The view from the ground was beautiful, he thought. The sky was the palest of yellow-pinks and the birds were just preparing to greet the sunrise. If only life were so simple he mused. To wake up in comfortable nests, find food in nature's abundant source, come back in the evening, mate and rest in the warm cocoon and of course - fly away to faraway destinations without any care of boundaries. 

Lucky birds!
Soon, his mother would shout out and he would have to leave his cozy space to carry out all the daily chores his dead father once did. At the young age of sixteen, his life did seem a little tough as work outnumbered play. Reality hurt... Soon, he would get on his routine to milk cows in the shed, go to the field to see to the wheat crops, go by the ghat to...

The Ghat!
He woke up with a start and sat up on the ground. He was still in the forest! Last night's incidents came flooding back to him - the futile search for wood, the chase of the aghoris, the glowing statue.He slightly wavered in fear as he thought what could have been, how in a matter of minutes his fate seemed to have changed. He turned around to look at the statue.
And was left awestruck!

Carved in stone was what resembled the figure of a rakshasa - the kind mythology and legends often spoke of. The face was defined by a broad nose with its nostrils flared, fierce eyes that seemed to pierce through the soul and a mouth set with thick lips set in a grimace, with teeth bared in anger. Its shoulders were broad, with a carved muscled arm held upwards holding a mighty sword and the other clenched in a fist. His built was sturdy, robust to say the least and he appeared ready to pounce on anyone who came before him.  But Samnu was mesmerized by the light that emanated from its broad chest.

Last night, the radiance it exuded seemed to compete with the silver spell of the moon, and he observed that even the sunlight couldn't hide its sheer power. Samnu was humbled. He couldn't look the idol in the eye and simply bowed down and mumbled a sincere thanksgiving prayer and praised its strength, its glory.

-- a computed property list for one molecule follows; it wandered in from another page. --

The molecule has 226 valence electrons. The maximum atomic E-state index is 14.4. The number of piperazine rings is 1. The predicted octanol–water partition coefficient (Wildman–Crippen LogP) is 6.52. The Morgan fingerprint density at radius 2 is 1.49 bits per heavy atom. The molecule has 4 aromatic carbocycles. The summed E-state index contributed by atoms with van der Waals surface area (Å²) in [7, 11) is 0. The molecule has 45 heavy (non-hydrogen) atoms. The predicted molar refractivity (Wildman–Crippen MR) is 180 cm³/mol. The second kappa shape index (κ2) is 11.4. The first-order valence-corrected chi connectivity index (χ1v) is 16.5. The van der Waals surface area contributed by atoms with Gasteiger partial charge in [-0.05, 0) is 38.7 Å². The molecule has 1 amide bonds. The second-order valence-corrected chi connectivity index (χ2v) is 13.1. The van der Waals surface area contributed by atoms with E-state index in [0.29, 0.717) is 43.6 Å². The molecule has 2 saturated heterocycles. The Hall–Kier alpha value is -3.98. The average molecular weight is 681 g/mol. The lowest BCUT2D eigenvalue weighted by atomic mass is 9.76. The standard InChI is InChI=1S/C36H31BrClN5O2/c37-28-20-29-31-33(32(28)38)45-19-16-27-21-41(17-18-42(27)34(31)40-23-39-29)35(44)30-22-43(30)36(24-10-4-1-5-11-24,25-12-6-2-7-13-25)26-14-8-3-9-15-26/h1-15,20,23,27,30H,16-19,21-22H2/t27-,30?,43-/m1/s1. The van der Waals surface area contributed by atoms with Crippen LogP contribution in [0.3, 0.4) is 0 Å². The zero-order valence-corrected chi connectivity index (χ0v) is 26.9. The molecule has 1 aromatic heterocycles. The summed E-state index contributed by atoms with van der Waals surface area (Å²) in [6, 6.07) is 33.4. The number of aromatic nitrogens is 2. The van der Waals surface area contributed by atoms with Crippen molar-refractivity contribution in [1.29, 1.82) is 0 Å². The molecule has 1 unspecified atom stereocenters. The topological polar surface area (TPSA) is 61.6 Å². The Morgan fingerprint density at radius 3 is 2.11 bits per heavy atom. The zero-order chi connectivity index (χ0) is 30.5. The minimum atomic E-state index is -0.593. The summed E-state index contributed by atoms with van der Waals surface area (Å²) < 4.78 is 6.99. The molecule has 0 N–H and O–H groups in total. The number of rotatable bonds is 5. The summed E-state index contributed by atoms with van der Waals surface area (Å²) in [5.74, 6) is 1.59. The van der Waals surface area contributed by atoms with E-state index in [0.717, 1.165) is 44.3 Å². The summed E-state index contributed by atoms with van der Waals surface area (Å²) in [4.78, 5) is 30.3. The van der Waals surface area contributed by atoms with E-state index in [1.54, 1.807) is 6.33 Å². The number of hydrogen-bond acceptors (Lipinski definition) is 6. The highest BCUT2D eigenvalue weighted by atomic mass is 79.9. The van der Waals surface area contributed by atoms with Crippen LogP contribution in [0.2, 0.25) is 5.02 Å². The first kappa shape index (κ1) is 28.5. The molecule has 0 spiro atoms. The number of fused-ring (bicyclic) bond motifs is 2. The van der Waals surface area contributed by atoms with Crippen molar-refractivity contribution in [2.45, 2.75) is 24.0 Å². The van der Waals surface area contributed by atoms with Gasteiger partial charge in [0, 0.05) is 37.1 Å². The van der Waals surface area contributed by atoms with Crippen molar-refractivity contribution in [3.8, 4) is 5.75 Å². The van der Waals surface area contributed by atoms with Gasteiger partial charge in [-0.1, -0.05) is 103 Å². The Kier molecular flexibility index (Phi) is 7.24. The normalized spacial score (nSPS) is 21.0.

He would return to the village and inform the headman about this. Just as he was about to leave he saw the shining blade of a three foot long double-edged sword on the ground. He immediately recognized it as the aghori's weapon. They must have dropped it in haste last night, but what made them run away?

Fear! Fear of the imposing idol in front of him, was the only explanation he could think of. If this was the truth, then this idol was really great and would protect the villagers from the slaughter that they were suffering from all these years.

Without wasting any more time, he took one last bow in front of the 'holy' statue and left to find his way through the forest.
He had wandered away a little too far last night, he realized and it took him almost fifteen minutes to reach the ghat and he had memorized the path that led to the luminescent stone god. He found his little wooden boat and set off to share this news with the entire village.

Synchronicity is the belief that when two events which are unrelated occur in a meaningful coincidence and cannot be explained rationally have a higher purpose, as if a hand of God is guiding it and it was meant to be. Many times a person’s destiny is entwined with lives of many others. His fate then not only alters the course of his life but also changes the path of the people, the society and sometimes even the fortune of the whole nation where he comes from. There are other forces of the universe at work then, intriguing energies merging together to pay off some dues. And that's when strange, mysterious events occur and remain enigmatic as it’s difficult to decipher them. Such unknown, unexplained events were about to unfold in Aghoripur...

Aghoripur was living in fear since years. Natural calamities, climate changes, fear of the wild, threat of the aghoris, and the terror of the unseen constantly plagued the lives of the people.  And the villagers had already decided to shift their homes to another town and start afresh, once the new moon dawned. When the news of the idol’s power reached the village folk; a sense of elation along with a tinge of fear was palpable among the people.

It wasn't a mere coincidence. The idol was discovered just before the new moon’s rise. The village headman sat brooding under the peepul tree wondering what to do while the rest of the villagers sat surrounding him, whispering their haphazard thoughts to each other, waiting for a sensible counsel. Suddenly, they heard someone cry softly and very bitterly. It was Vaani Amma - the village oracle. She had predicted the village’s boons and banes several times.

Three years ago, when the village was in danger of dying of draught, she had predicted it would rain on its barren lands and everything would bloom in vitality. In seven days, Aghoripur saw a good rainfall for the entire monsoons. The farms were lush, the rivers full of crystal clear water and the earth moist and nourished to be seeded. That year's harvest had been enough for the farmers to comfortably get by the year without any constraints.

Villagers who sought her advice even for the smallest woes were left shocked at her unexpected outburst. A fragile woman who lived like a hermit, she was a sweet soul who kept to herself but was the first one to help to those who needed aid. It was the first time they saw her crying so hopelessly and looking so forlorn. “What is it amma? What's wrong?”The village headman asked her.